I swear to almighty Ahab, I feel like I've gone after the whale, slaughtered it, and then had to cook and eat it all in one setting. This was the most painful thing I have ever gone thru, reading this damn book. Not that it didn't have its moments. However, this is not the seafaring adventure they try to sell you in high school. I admit, I've said I read this book but I "read" it in high school: ie: I just followed along in class. I didn't actually read it. Now I can say that I have. Now that I I swear to almighty Ahab, I feel like I've gone after the whale, slaughtered it, and then had to cook and eat it all in one setting. This was the most painful thing I have ever gone thru, reading this damn book. Not that it didn't have its moments. However, this is not the seafaring adventure they try to sell you in high school. I admit, I've said I read this book but I "read" it in high school: ie: I just followed along in class. I didn't actually read it. Now I can say that I have. Now that I have, I'm not sure how I feel about it. I didn't enjoy it. Or much of it. I enjoyed a little of some of it. I don't know what to say. I feel wounded. Like I've climbed a mountain and now i"m all exhausted and everyone wants me to tell them how I feel about climbing the mountain. I just want to go to sleep. Basically, this is a great novel but not such a great book. If you were to take the actual story and plot of the book it would be 1/3 of the length. Most of the book goes on and on about whaling, whales, fishing, Nantucket....when something exciting happens (which is given a sentence or two) we break away and go on and talk about whaling for five or six chapters. And despite starting out "call me Ishmael" the books does not keep to first person - it rambles around, sometimes giving first person pov to the first mate, the harpooners, etc, then it goes to third person omniscient. And sometimes it reads like a play, with stage directions. It's weird. It's almost like reading a first draft mixed up with a bunch of research and at the end, Melville just went frack it, I'm sending the book in like this. The thing I don't understand - I read lots of classical novels. I love the novels of this period - I read Hardy, Dickens, the Brontes, Ann Radcliffe, etc. What I am saying is that I read far and wide in this era. However - I cannot understand many of the sentences. They seriously make no sense. My eyes start to glaze over. I just found it really hard to follow and I don't have that problem with other novels. so A: too long B: reads like a fractured mess and C: made me feel stupid. There you go. The only reason I even read it was to tick one more off of my "BBC reading list."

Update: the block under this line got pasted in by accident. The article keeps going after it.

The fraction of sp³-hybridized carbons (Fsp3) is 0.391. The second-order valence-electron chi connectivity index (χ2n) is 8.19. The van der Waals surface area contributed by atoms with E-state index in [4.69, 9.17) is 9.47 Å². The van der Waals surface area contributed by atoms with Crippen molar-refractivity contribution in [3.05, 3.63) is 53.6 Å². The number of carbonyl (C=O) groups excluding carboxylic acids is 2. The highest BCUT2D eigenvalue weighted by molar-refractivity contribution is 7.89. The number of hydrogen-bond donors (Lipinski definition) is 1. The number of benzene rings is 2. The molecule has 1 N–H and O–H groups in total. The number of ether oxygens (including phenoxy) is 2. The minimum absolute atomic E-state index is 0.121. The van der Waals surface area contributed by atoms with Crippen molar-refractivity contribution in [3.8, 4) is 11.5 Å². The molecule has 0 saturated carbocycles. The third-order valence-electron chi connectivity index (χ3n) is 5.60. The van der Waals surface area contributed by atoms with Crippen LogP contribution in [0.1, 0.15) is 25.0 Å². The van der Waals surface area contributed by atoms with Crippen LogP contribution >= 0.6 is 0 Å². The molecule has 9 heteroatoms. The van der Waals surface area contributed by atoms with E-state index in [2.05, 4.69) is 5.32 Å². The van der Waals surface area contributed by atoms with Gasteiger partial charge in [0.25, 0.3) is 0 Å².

8. 5 out of 5

    Josh Ricker

    If there was an abridged version that spanned maybe 30 pages, then this book would be worth it. Until then, read a synopsis unless you're really interested in hundreds of pages about the intricacies of how to sail and kill whales.

  9. 4 out of 5

    John

    Documentary about whaling & whales. (a short story about moby dick included, which referring to human greed) Documentary about whaling & whales. (a short story about moby dick included, which referring to human greed)

  10. 4 out of 5

    Christina Rothfusz

    All I can say is that it is over! Wow, I've forgotton how classical writers can take days to work up to a plot.

  11. 4 out of 5

    Bibiana Krall

    It's a classic for a reason. If you have not... you should. Man vs nature, man vs himself and many other other important themes are prevalent. When you read this book you will realize that some of the struggles we experience today are exactly the same ones as the current issues we face. Just call me Ishmael. My next boat might be called the Pequod, but it will have a self-inflating life raft.

  12. 5 out of 5

    MJ Robertson

    Pretty good book adaptation of metal gear solid 5, very long

  13. 4 out of 5

    Sam